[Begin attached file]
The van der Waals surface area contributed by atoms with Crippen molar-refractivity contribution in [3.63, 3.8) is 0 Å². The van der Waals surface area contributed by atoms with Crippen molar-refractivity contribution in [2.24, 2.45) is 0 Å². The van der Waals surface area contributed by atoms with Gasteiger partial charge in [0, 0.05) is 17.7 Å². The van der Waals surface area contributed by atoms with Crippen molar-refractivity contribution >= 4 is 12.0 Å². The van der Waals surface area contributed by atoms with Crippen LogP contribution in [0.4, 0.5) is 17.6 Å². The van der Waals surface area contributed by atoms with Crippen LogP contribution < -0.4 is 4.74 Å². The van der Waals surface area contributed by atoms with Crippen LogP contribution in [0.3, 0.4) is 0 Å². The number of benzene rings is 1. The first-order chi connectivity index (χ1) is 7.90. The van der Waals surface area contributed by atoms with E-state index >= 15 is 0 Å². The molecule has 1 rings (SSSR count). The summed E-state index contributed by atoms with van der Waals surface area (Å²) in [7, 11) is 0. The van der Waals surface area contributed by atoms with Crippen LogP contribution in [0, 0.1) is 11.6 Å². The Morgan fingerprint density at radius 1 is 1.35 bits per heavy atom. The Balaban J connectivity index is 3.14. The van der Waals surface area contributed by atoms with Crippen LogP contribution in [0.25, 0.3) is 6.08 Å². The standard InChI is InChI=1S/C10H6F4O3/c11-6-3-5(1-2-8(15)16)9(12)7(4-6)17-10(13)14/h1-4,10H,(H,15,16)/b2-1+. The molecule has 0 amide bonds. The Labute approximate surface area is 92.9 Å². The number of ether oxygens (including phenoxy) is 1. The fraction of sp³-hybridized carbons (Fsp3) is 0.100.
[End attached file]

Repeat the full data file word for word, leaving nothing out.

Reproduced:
The van der Waals surface area contributed by atoms with Crippen molar-refractivity contribution in [3.63, 3.8) is 0 Å². The van der Waals surface area contributed by atoms with Crippen molar-refractivity contribution in [2.24, 2.45) is 0 Å². The van der Waals surface area contributed by atoms with Gasteiger partial charge in [0, 0.05) is 17.7 Å². The van der Waals surface area contributed by atoms with Crippen molar-refractivity contribution >= 4 is 12.0 Å². The van der Waals surface area contributed by atoms with Crippen LogP contribution in [0.4, 0.5) is 17.6 Å². The van der Waals surface area contributed by atoms with Crippen LogP contribution < -0.4 is 4.74 Å². The van der Waals surface area contributed by atoms with Crippen LogP contribution in [0.3, 0.4) is 0 Å². The number of benzene rings is 1. The first-order chi connectivity index (χ1) is 7.90. The van der Waals surface area contributed by atoms with E-state index >= 15 is 0 Å². The molecule has 1 rings (SSSR count). The summed E-state index contributed by atoms with van der Waals surface area (Å²) in [7, 11) is 0. The van der Waals surface area contributed by atoms with Crippen LogP contribution in [0, 0.1) is 11.6 Å². The Morgan fingerprint density at radius 1 is 1.35 bits per heavy atom. The Balaban J connectivity index is 3.14. The van der Waals surface area contributed by atoms with Crippen LogP contribution in [0.25, 0.3) is 6.08 Å². The standard InChI is InChI=1S/C10H6F4O3/c11-6-3-5(1-2-8(15)16)9(12)7(4-6)17-10(13)14/h1-4,10H,(H,15,16)/b2-1+. The molecule has 0 amide bonds. The Labute approximate surface area is 92.9 Å². The number of ether oxygens (including phenoxy) is 1. The fraction of sp³-hybridized carbons (Fsp3) is 0.100.